Ford, McDonald's partner to turn coffee bean waste into headlight parts
The organic composite is said to be "significantly better" than the currently used material.
Ford has teamed with McDonald's to repurpose coffee-bean waste into car parts.
The fast-food chain each year produces millions of pounds of dried coffee bean skins, known as chaff, that naturally falls off the bean during the roasting process.
The companies found that chaff can be converted into a durable composite material by heating to a certain temperature under low oxygen, forming pellets after adding plastic and other additives. The pellets can then be molded into various shapes including headlamp housings.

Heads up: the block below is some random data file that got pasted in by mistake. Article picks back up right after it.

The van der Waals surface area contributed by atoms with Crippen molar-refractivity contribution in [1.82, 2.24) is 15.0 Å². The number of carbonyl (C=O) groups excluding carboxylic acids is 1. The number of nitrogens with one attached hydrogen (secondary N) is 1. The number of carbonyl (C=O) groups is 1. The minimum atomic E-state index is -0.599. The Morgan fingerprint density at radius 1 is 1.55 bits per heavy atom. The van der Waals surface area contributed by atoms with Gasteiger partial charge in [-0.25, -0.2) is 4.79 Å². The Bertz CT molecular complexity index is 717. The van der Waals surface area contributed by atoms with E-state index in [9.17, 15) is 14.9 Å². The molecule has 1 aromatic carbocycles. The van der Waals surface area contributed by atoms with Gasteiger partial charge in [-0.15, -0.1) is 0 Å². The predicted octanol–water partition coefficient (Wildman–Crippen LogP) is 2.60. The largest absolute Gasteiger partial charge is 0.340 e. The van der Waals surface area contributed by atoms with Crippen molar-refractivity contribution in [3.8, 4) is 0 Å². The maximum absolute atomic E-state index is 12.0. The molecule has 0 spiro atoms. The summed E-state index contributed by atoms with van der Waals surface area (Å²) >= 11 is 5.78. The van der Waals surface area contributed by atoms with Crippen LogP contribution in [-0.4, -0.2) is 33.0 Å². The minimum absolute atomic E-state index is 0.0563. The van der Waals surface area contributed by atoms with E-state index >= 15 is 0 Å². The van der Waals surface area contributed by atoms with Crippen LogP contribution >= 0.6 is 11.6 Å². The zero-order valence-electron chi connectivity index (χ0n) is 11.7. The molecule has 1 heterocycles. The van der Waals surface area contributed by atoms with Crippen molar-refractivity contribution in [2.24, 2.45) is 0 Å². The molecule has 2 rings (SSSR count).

Ford claims the components will be around 20 percent lighter and require 25 percent less energy during the molding process. The chaff composite is also said to have "significantly better" heat properties than the currently used material.
The coffee-chafe parts extend Ford's history of using recycled materials for car parts, starting in 2007 with soybean-based foam for headliners. Other repurposed materials have included plastic bottles, tires, US currency, rice hulls, tomato skins, tree bark, agave fiber and bamboo, among others.